The Myth of Autism Part 3

Timimi et al continue to attract attention with their book, The Myth of Autism. Others have been kinder than I was in my previous post. Take this offering from The Psychologist

An alternative voice

The Myth of Autism
Sami Timimi, Neil Gardner & Brian McCabe

Just looking at the brief biographies of the authors of this book, I could not help but be intrigued, and a little bit excited. Written by a child psychiatrist and two adults who have received a diagnosis of autistic spectrum disorder, the book is an exploration of the conditions that have constructed a spectrum, one that they claim is ill-defined and unsupported by evidence. The authors waste no time in making their beliefs very clear within the preface of the book with the bold statement that ‘there is no such thing as autism and the label should be abolished’. This is a brave statement indeed, given the inevitable emotions attached
to such a subject. What follows however, is an in-depth analysis of the scientific, social and political conditions that contribute to the construction of the concept of autism.

The book sometimes loses balance, but you cannot help but be moved to intrigue throughout. As an example, a discussion of dominant social structures that value service industry, and thus social communication skills, implied that there is nowhere for people who are ‘different’ in this respect, to hide. Fundamentally, this book caught my imagination. There were many facets of the book that I have no doubt will feel challenging to a variety of readers, but there were parts that also put words to my own concerns as a practitioner. Writing on autism tends to be heavily weighted towards the contrary view, and as the literature around the apparent genetic contribution to autism continues to gather momentum, it is refreshing and I feel, necessary, to hear an alternative voice among the clamour.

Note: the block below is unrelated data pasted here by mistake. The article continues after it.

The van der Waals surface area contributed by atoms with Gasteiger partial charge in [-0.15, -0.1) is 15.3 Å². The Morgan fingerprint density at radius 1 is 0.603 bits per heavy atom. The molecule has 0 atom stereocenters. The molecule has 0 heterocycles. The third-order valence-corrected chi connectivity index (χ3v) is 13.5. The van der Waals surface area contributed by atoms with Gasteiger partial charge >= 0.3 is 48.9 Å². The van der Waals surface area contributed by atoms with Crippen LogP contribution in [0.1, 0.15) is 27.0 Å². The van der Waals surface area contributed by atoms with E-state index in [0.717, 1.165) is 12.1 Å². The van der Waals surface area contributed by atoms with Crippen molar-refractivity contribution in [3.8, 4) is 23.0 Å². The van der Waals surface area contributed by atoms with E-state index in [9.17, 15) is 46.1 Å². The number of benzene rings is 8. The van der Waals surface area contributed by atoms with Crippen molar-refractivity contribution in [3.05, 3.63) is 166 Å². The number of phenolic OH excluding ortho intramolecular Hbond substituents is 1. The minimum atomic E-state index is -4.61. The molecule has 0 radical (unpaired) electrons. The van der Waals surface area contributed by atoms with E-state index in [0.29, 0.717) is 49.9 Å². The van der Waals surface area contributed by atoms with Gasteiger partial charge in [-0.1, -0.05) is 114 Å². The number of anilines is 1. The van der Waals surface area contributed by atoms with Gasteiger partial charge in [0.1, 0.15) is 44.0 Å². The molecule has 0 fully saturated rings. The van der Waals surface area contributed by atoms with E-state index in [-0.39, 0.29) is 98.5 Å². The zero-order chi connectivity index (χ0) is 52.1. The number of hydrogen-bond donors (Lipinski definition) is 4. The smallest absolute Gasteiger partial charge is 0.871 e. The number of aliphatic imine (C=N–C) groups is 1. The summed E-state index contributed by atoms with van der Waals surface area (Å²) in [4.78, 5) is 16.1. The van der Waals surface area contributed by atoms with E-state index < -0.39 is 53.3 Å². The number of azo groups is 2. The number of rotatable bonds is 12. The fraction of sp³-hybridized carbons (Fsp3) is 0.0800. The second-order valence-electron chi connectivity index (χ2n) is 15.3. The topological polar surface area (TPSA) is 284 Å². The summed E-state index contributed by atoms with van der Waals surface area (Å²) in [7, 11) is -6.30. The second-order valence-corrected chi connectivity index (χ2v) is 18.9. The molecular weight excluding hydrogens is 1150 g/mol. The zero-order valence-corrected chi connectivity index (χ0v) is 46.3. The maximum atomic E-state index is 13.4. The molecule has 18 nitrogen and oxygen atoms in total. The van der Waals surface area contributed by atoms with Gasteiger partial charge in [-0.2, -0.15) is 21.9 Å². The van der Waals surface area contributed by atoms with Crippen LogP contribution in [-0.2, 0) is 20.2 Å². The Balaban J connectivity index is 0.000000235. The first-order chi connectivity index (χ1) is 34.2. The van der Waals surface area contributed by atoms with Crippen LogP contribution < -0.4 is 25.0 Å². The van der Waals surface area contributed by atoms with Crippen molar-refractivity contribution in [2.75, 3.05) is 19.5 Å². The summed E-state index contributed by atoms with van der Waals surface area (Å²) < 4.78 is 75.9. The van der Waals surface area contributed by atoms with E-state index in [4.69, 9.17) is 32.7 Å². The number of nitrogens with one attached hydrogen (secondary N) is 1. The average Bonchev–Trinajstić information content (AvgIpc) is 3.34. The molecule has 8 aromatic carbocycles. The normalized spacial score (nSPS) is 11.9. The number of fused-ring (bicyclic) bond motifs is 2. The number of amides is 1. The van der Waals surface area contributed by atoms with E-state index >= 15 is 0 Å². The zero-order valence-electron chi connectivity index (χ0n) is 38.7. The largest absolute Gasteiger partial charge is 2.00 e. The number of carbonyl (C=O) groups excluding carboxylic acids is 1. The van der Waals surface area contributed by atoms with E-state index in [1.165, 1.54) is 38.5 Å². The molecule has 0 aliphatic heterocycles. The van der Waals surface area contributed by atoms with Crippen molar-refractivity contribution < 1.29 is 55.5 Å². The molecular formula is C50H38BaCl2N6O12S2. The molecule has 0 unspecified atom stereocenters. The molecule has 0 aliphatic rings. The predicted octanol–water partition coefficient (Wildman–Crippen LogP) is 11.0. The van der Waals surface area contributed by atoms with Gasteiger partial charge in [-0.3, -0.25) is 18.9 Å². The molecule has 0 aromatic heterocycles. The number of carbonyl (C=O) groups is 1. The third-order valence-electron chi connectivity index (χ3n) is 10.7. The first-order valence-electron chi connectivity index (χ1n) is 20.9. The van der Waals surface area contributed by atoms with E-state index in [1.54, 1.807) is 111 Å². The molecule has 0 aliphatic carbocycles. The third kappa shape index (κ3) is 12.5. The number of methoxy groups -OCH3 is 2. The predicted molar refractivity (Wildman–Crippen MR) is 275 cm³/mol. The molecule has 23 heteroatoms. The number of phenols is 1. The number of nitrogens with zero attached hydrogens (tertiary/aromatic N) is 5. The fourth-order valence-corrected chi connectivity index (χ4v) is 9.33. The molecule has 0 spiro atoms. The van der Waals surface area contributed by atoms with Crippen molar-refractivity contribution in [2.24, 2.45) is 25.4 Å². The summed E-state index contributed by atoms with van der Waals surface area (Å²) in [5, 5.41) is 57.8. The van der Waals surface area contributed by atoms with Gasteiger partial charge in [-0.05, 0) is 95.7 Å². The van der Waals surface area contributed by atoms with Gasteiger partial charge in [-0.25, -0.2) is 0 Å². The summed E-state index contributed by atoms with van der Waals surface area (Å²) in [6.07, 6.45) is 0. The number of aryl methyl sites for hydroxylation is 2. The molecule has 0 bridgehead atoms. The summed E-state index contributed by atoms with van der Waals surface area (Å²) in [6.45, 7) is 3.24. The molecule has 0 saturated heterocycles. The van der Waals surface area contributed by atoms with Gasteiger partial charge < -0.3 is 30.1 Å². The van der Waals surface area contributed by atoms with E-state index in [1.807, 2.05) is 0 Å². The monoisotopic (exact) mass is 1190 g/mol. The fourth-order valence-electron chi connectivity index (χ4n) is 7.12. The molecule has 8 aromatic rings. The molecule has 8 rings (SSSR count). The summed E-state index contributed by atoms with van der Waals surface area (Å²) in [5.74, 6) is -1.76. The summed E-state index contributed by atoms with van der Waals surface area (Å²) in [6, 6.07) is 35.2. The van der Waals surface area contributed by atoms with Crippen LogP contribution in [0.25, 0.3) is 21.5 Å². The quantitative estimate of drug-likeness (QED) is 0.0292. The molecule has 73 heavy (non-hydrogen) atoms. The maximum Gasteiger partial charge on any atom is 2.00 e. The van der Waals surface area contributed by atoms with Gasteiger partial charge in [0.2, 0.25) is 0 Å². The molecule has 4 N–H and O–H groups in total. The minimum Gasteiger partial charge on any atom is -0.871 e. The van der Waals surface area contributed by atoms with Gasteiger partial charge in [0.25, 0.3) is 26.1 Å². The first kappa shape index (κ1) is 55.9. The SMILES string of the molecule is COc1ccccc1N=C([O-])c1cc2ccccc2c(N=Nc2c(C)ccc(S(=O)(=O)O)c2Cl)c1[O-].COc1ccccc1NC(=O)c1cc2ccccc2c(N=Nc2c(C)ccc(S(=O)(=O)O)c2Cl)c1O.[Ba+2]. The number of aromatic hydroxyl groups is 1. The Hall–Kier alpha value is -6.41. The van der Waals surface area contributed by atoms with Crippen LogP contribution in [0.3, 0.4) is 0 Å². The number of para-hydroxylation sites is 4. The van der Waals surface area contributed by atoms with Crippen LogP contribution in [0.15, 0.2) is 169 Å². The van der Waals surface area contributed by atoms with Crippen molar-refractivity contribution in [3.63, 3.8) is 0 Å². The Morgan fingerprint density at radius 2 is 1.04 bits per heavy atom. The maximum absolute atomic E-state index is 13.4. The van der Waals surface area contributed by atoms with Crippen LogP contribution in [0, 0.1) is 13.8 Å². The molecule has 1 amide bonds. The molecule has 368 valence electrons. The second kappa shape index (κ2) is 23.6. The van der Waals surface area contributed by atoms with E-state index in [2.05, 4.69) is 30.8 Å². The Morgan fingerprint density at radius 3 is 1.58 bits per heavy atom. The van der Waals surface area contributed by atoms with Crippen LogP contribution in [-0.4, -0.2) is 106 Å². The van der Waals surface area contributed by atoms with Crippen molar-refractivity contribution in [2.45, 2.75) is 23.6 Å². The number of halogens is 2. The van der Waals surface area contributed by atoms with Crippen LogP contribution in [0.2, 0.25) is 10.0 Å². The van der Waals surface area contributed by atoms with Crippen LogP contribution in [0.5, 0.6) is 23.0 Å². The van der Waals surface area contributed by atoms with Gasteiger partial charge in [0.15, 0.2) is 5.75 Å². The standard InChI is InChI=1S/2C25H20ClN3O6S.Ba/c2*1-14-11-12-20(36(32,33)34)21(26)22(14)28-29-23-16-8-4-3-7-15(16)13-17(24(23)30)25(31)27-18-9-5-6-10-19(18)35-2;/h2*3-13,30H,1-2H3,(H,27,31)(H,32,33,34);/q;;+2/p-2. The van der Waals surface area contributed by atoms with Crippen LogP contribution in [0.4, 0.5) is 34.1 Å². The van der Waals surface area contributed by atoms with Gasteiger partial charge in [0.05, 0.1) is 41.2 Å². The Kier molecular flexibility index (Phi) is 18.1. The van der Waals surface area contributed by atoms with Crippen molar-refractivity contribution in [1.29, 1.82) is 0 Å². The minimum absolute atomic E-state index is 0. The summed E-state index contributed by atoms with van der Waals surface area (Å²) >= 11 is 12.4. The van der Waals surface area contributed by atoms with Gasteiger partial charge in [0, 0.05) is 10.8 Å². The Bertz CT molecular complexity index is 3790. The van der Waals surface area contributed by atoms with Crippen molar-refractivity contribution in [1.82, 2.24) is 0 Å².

Never mind that the book is plain wrong in many important respects, it is “an alternative voice” and so, rather than subject its claims to the same rigorous analysis that it purports to bring to the concept of autism, we are supposed to welcome it.

Someone else has been reading “The Myth of Autism.” My thanks to the blogger at Three Mile Limit for pointing me to Tony Humphrey’s article in the Irish Examiner on February 3rd. According to his website Tony Humphreys is “Ireland’s most influential psychologist.” To judge by his article on autism this does not bode well for psychology or Ireland. In a nutshell he attempts to resurrect the refrigerator parent thesis that was thoroughly debunked in the 1960s but still holds sway in countries like France, and now it seems, in Ireland, where adherents of psycho-dynamic theories of human development have refused to give way to more evidence based theories based on neurology.

Humphreys begins by taking issue with Professor Simon Baron-Cohen and his team at Cambridge University who are researching whether or not autism is more common amongst the children of parents in professions like computer science and engineering.

In studies in 1997 and 2001 it was found that the children and grandchildren of engineers were more likely to be autistic and that mathematicians had higher rates of autism than other professions. What is shocking is that Dr Baron-Cohen and the team of researchers are one: assuming that autism is a scientific fact and, two: missing the glaringly obvious fact that if the adults they researched live predominently in their heads and possess few or no heart qualities, their children will need to find some way of defending themselves against the absence of expressed love and affection and emotional receptivity.